You've gotten the same advice again and again: If you're out of work, you've got to network.
Techies, like everyone else, often land jobs through colleagues, friends and other acquaintances. But how do you cultivate connections if you believe what you know -- rather than whom you know -- should determine whether you're hired?
For starters, you have to acknowledge just how essential connections can be to a job search. Consider the job histories of people around you as well as your own, and recognize how often technology professionals find jobs through people they know. Connections are especially important during economic doldrums, when employers are flooded with resumes and you need to stand out from the pack.
Decide to become a pro at networking, just like you're a pro at Unix or C++. "Networking is about building relationships, and it takes time to do it," says Patti Wilson, owner of The Career Company, a career-management firm in Silicon Valley. "You've got to try all avenues. You network through industries, you network socially and you network with colleagues. It's never-ending."
Get started by following these hands-on tips:
Form a study group or success team, a group of four to eight people working together on a weekly basis to motivate each other, build contacts, generate job leads and think through career decisions. You can build a team with former work colleagues, school classmates and acquaintances from special-interest groups (SIGs) or by contacting a local career center.
Success teams, an idea derived from Barbara Sher's book Wishcraft: How to Get What You Really Want, can help members establish goals for networking, such as identifying five new contacts over the course of a week. "It's been really good for moral support," says Wendy Desmonde of Menlo Park, California, of her participation in success teams.
You shouldn't spend all of your professional networking efforts in front of a screen, but email lists can be one way to jump-start the process. Wilson facilitated an email list called the WednesdayJobGroup for networking and support. It has since expanded into the WednesdayNetwork blog, which she describes as "an online billboard for the group's talent."
Desmonde, for instance, has used the WednesdayJobGroup list, along with another run by her local synagogue, to make contacts. "It's a way of meeting other people with common interests, where there's a way to exchange job leads and career information," she says.
David Claiborne of San Francisco, former manager of client services for email marketing at now-shuttered Netcentives, recommends sending an email to everyone you know. "Friends, relatives, aunts and uncles -- tell them your situation." For Claiborne, one of those emails led to a connection with a COO at a startup; the company doesn't have a current opening, but the contact may help to generate other leads.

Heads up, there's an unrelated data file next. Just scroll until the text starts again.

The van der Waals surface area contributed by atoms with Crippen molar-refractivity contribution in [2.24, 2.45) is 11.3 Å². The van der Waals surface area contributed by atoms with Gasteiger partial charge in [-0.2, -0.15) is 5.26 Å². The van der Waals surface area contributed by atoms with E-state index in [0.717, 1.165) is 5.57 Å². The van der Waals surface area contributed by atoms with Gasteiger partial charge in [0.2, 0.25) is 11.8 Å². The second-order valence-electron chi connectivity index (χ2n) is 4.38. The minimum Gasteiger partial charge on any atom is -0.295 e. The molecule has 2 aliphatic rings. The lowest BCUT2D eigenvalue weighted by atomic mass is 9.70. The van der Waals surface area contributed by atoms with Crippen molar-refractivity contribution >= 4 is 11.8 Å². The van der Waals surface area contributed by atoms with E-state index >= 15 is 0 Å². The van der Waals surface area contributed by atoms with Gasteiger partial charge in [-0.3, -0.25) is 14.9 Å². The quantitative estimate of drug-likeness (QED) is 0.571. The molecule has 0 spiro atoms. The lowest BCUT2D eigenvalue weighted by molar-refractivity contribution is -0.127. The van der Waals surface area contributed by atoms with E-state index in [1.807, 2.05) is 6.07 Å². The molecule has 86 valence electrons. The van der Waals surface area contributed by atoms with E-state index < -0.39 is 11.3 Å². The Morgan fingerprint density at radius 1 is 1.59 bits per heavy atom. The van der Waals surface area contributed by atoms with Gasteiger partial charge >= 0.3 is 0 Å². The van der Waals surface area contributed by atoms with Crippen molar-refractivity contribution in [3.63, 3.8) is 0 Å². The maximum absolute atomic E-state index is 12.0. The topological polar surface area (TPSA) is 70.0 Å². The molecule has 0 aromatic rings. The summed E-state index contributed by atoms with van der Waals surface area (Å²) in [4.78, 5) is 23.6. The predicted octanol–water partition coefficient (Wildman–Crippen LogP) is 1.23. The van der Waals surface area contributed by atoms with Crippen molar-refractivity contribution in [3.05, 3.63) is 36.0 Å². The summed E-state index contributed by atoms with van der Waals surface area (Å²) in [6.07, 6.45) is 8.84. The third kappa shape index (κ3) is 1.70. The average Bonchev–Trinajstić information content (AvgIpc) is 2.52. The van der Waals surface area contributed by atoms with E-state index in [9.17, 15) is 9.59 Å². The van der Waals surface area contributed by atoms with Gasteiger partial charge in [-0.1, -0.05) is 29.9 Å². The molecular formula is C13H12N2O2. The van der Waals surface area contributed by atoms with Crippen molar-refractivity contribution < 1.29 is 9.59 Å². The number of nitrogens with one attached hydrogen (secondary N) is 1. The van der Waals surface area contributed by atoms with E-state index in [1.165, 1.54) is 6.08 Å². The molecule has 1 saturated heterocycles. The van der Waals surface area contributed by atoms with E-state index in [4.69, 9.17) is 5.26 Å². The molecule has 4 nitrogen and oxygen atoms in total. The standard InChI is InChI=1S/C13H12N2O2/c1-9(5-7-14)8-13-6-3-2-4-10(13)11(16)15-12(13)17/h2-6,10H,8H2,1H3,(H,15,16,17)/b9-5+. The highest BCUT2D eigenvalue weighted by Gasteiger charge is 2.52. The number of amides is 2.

Think beyond your area of expertise. Churches, alumni groups, sports-related clubs and other groups organized around interests, like mountain biking and macrame, can generate contacts for your job search. Such groups have a distinct advantage: They're not dominated by other techies looking for work. To be successful, realize that you shouldn't focus too intently on generating immediate leads for job openings. Remember, networking is about building relationships.
"One of the things I personally find kind of fun about networking is the scavenger hunt aspect of it," says Desmonde, who worked in software QA. "You don't know where it's going to lead, but meantime you're making contact with other people."
An informational interview with a company manager, or even a peer, has several goals: gathering information about the firm, garnering advice and developing a relationship. Don't be shy about requesting a short amount of someone's time. Many people, says Paul Greenblatt, a career counselor at the Career Action Center in Cupertino, California, see a 20-minute informational interview as "a really inexpensive way to give back" to their field by helping someone else. If you're nervous about the process, try it with a friend or former colleague first. "It's really hard to get started," Greenblatt acknowledges. "Start your show off-Broadway."
Remember, this person is doing you a favor. Don't go into the interview with direct questions like, "Do you have a job for me?" You're not interviewing for a specific job. "You're gathering information, and at the same time, you're building a relationship," Greenblatt says.